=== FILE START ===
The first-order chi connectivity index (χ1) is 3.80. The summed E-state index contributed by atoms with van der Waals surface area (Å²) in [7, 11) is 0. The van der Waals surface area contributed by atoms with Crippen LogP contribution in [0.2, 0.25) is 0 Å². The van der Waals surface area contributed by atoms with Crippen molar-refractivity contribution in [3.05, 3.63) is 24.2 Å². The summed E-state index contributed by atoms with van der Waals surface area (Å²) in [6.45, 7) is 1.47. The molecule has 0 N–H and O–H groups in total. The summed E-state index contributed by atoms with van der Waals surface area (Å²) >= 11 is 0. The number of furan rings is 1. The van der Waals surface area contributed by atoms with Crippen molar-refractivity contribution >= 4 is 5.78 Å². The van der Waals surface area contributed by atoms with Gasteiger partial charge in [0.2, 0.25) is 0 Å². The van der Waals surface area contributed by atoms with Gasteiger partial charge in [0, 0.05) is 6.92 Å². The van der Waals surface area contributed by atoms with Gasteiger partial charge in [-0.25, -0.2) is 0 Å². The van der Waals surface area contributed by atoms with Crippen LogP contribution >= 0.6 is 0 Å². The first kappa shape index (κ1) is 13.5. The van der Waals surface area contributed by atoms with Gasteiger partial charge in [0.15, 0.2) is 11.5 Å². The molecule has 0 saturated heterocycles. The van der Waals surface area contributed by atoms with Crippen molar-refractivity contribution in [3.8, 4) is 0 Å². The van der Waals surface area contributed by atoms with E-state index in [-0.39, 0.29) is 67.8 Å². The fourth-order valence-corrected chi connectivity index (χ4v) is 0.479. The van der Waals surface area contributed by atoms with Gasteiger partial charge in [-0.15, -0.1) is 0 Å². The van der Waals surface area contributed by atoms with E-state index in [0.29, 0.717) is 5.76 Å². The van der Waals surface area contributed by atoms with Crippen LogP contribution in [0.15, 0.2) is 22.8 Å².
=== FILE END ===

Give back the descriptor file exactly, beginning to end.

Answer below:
The first-order chi connectivity index (χ1) is 3.80. The summed E-state index contributed by atoms with van der Waals surface area (Å²) in [7, 11) is 0. The van der Waals surface area contributed by atoms with Crippen LogP contribution in [0.2, 0.25) is 0 Å². The van der Waals surface area contributed by atoms with Crippen molar-refractivity contribution in [3.05, 3.63) is 24.2 Å². The summed E-state index contributed by atoms with van der Waals surface area (Å²) in [6.45, 7) is 1.47. The molecule has 0 N–H and O–H groups in total. The summed E-state index contributed by atoms with van der Waals surface area (Å²) >= 11 is 0. The number of furan rings is 1. The van der Waals surface area contributed by atoms with Crippen molar-refractivity contribution >= 4 is 5.78 Å². The van der Waals surface area contributed by atoms with Gasteiger partial charge in [0.2, 0.25) is 0 Å². The van der Waals surface area contributed by atoms with Gasteiger partial charge in [0, 0.05) is 6.92 Å². The van der Waals surface area contributed by atoms with Gasteiger partial charge in [-0.25, -0.2) is 0 Å². The van der Waals surface area contributed by atoms with Crippen LogP contribution >= 0.6 is 0 Å². The first kappa shape index (κ1) is 13.5. The van der Waals surface area contributed by atoms with Gasteiger partial charge in [0.15, 0.2) is 11.5 Å². The molecule has 0 saturated heterocycles. The van der Waals surface area contributed by atoms with Crippen molar-refractivity contribution in [3.8, 4) is 0 Å². The van der Waals surface area contributed by atoms with E-state index in [-0.39, 0.29) is 67.8 Å². The fourth-order valence-corrected chi connectivity index (χ4v) is 0.479. The van der Waals surface area contributed by atoms with Gasteiger partial charge in [-0.15, -0.1) is 0 Å². The van der Waals surface area contributed by atoms with E-state index in [0.29, 0.717) is 5.76 Å². The van der Waals surface area contributed by atoms with Crippen LogP contribution in [0.15, 0.2) is 22.8 Å².